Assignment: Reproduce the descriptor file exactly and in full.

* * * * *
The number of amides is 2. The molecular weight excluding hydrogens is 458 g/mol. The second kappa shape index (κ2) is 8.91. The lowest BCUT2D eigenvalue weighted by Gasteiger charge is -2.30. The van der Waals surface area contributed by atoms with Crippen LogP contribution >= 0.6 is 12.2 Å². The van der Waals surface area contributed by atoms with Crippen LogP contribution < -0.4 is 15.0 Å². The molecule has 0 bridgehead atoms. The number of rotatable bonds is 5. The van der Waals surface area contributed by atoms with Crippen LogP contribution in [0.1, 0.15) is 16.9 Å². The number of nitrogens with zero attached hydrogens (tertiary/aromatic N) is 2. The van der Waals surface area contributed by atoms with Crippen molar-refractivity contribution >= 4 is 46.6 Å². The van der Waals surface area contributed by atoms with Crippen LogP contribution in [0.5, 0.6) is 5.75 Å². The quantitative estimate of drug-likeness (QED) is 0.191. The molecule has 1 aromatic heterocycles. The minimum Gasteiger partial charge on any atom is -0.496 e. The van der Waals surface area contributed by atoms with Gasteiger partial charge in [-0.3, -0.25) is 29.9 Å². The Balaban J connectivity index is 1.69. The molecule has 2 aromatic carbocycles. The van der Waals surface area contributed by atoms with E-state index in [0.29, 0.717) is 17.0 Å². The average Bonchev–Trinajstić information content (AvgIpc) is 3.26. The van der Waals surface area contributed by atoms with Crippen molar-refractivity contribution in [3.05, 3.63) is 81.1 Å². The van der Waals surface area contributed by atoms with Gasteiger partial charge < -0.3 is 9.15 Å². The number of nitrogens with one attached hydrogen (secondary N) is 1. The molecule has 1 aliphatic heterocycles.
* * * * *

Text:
The number of amides is 2. The molecular weight excluding hydrogens is 458 g/mol. The second kappa shape index (κ2) is 8.91. The lowest BCUT2D eigenvalue weighted by Gasteiger charge is -2.30. The van der Waals surface area contributed by atoms with Crippen LogP contribution >= 0.6 is 12.2 Å². The van der Waals surface area contributed by atoms with Crippen LogP contribution < -0.4 is 15.0 Å². The molecule has 0 bridgehead atoms. The number of rotatable bonds is 5. The van der Waals surface area contributed by atoms with Crippen LogP contribution in [0.1, 0.15) is 16.9 Å². The number of nitrogens with zero attached hydrogens (tertiary/aromatic N) is 2. The van der Waals surface area contributed by atoms with Crippen molar-refractivity contribution >= 4 is 46.6 Å². The van der Waals surface area contributed by atoms with Crippen LogP contribution in [0.5, 0.6) is 5.75 Å². The quantitative estimate of drug-likeness (QED) is 0.191. The molecule has 1 aromatic heterocycles. The minimum Gasteiger partial charge on any atom is -0.496 e. The van der Waals surface area contributed by atoms with Gasteiger partial charge in [-0.3, -0.25) is 29.9 Å². The Balaban J connectivity index is 1.69. The molecule has 2 aromatic carbocycles. The van der Waals surface area contributed by atoms with E-state index in [0.29, 0.717) is 17.0 Å². The average Bonchev–Trinajstić information content (AvgIpc) is 3.26. The van der Waals surface area contributed by atoms with Crippen molar-refractivity contribution in [3.05, 3.63) is 81.1 Å². The van der Waals surface area contributed by atoms with Gasteiger partial charge < -0.3 is 9.15 Å². The number of nitrogens with one attached hydrogen (secondary N) is 1. The molecule has 1 aliphatic heterocycles.